Union's next mayor should take a 50 percent cut in salary, Melvin Young Jr. says.
Young announced his candidacy Friday afternoon, calling for reduction in the mayor's salary from $103,000 a year to no more than $51,000 a year.
“I think a suitable salary to run the City of Union, in my opinion, would be anywhere between $50,000 and $51,000,” he said. “the other money that made up the former mayor's salary could be used elsewhere.”
Young said that while the mayor should be involved in the day-to-day operations of the city the next mayor should not wield the same amount of power as his predecessor. Instead, he favors setting up a system where the mayor remains involved in the day-to-day operations of city government with the assistance of a staff member serving as a liaison between mayor, council and the various departments of city government. The liaison would not have the powers of an administrator but would instead help preserve the institutional memory of the workings of city government even as mayors and council members come and go.
“At the end of the day the mayor is not a permanent position, he could run, he could be successful and he could not be re-elected,” he said. “We still need someone there after he's gone and council members come and go that still knows basically some of the ins and outs.”
The liaison is part of the change Young says he can offer the people of Union as mayor.
“What I'd like to offer the City of Union is fresh ideas, a new direction, a willingness to reach out to the community, to embrace their ideas and lets take those ideas, incorporate them into the city to try to bring our city to the forefront,” he said. “We have a lot of areas that needs to be improved, things that we need to address. I'm not saving we haven't (addressed them) but we're still behind other cities in my personal opinion.”
Areas where Young said Union still lags behind other cities include street and sidewalk improvements; dilapidated housing; and the lack of industry. He said he also feels the city is not doing enough to encourage local entrepreneurs and promote the growth of local business. While he favors attracting business and industry from outside the community, Young said he wants to make available funds and resources to local citizens interested in starting businesses in Union.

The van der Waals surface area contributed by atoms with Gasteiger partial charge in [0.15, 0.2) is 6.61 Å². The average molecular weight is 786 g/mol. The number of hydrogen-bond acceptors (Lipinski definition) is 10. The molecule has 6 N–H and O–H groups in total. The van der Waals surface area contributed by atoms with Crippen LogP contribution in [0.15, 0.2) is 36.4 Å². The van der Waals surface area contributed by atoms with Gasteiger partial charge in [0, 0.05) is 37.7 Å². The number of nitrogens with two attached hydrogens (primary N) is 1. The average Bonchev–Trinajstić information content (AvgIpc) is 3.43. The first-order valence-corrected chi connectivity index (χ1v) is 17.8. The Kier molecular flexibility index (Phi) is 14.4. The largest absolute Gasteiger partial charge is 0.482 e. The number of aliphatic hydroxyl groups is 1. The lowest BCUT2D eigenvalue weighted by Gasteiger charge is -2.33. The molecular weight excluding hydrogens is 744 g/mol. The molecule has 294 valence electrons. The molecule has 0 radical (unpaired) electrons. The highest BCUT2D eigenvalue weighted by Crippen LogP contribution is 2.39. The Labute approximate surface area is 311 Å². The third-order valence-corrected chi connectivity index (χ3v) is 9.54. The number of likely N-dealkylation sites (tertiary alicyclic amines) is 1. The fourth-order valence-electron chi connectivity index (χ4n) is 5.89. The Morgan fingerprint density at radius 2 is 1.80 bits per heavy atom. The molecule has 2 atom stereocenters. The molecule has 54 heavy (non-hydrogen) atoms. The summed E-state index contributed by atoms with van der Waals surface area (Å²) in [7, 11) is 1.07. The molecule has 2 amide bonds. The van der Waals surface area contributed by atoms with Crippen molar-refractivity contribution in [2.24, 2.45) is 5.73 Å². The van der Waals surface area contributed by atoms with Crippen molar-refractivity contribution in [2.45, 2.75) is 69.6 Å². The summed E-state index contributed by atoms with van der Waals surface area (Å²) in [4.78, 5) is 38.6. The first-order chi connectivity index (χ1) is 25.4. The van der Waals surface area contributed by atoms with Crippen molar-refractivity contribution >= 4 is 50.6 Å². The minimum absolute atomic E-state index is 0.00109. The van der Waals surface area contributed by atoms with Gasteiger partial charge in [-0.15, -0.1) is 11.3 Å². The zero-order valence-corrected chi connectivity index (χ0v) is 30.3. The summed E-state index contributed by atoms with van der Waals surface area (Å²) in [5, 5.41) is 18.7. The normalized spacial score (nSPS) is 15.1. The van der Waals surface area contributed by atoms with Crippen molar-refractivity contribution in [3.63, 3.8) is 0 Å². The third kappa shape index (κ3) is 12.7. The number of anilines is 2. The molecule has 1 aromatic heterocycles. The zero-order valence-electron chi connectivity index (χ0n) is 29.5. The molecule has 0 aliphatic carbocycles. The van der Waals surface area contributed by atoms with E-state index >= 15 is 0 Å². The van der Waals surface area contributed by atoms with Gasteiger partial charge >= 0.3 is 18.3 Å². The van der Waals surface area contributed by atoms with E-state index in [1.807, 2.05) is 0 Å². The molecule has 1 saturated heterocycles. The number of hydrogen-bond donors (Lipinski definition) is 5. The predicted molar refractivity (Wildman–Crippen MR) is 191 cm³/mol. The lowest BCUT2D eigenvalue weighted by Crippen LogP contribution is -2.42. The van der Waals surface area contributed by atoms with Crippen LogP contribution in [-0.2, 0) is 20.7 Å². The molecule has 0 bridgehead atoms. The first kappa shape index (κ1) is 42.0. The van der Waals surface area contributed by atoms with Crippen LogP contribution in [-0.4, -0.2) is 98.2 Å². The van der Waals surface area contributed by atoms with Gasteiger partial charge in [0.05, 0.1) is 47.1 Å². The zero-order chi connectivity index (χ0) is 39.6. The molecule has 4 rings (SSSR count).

“I want us to attract from the outside into the city, but I want us to not forget that we have talented creative individuals right here in the city that we need to have funds available, put things in place to get those individuals to come out, to step out and attempt to open their own businesses,” he said. “We need that outside development, we do, there's no doubt about that in my mind, but we also can't forget we do have people right here that are as qualified as anybody else to have a business.”
A 1996 graduate of Union High School, Young has a degree in Systems Support Technology from Spartanburg Tech and in Web Development from York Tech. He is employed as the Educational Technology Coordinator with the College of Business Administration at Winthrop University.
Though he is the fourth candidate to announce for mayor, Young's name will not be on the November ballot. He will instead campaign as a write-in candidate. Mayor Bruce Morgan had been unopposed for re-election when he resigned so the ballot will be left blank as state law does not permit the filing period to be reopened.
Morgan resigned July 17, just hours before it was announced that he and building and zoning director Jeff Lawson had been indicted by a federal grant jury for conspiring to extort bribes and kickbacks from contractors seeking to do business with the city.